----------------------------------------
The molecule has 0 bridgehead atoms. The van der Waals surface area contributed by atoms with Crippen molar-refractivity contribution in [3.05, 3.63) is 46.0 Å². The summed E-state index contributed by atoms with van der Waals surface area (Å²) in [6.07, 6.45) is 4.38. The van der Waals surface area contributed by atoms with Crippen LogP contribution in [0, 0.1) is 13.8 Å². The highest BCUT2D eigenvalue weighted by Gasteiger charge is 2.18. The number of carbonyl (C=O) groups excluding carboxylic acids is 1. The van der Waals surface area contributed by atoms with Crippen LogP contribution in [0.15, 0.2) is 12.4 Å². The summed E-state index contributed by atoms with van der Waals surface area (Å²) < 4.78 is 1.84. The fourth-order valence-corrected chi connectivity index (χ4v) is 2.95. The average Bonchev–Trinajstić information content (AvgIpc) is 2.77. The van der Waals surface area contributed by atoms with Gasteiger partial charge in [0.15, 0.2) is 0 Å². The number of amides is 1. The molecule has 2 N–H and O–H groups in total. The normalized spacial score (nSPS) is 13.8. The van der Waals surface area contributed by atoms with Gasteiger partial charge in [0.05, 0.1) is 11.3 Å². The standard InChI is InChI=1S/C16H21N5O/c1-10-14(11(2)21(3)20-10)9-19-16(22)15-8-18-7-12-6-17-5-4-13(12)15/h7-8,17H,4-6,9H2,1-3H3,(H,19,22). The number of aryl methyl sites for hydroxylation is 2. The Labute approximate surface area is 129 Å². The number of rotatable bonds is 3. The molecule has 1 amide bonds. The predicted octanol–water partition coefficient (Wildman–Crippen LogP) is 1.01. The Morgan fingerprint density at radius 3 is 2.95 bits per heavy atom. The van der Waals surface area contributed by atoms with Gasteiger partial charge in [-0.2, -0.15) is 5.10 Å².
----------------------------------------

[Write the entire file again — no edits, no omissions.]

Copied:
The molecule has 0 bridgehead atoms. The van der Waals surface area contributed by atoms with Crippen molar-refractivity contribution in [3.05, 3.63) is 46.0 Å². The summed E-state index contributed by atoms with van der Waals surface area (Å²) in [6.07, 6.45) is 4.38. The van der Waals surface area contributed by atoms with Crippen LogP contribution in [0, 0.1) is 13.8 Å². The highest BCUT2D eigenvalue weighted by Gasteiger charge is 2.18. The number of carbonyl (C=O) groups excluding carboxylic acids is 1. The van der Waals surface area contributed by atoms with Crippen LogP contribution in [0.15, 0.2) is 12.4 Å². The summed E-state index contributed by atoms with van der Waals surface area (Å²) < 4.78 is 1.84. The fourth-order valence-corrected chi connectivity index (χ4v) is 2.95. The average Bonchev–Trinajstić information content (AvgIpc) is 2.77. The van der Waals surface area contributed by atoms with Gasteiger partial charge in [0.15, 0.2) is 0 Å². The number of amides is 1. The molecule has 2 N–H and O–H groups in total. The normalized spacial score (nSPS) is 13.8. The van der Waals surface area contributed by atoms with Gasteiger partial charge in [0.05, 0.1) is 11.3 Å². The standard InChI is InChI=1S/C16H21N5O/c1-10-14(11(2)21(3)20-10)9-19-16(22)15-8-18-7-12-6-17-5-4-13(12)15/h7-8,17H,4-6,9H2,1-3H3,(H,19,22). The number of aryl methyl sites for hydroxylation is 2. The Labute approximate surface area is 129 Å². The number of rotatable bonds is 3. The molecule has 1 amide bonds. The predicted octanol–water partition coefficient (Wildman–Crippen LogP) is 1.01. The Morgan fingerprint density at radius 3 is 2.95 bits per heavy atom. The van der Waals surface area contributed by atoms with Gasteiger partial charge in [-0.2, -0.15) is 5.10 Å².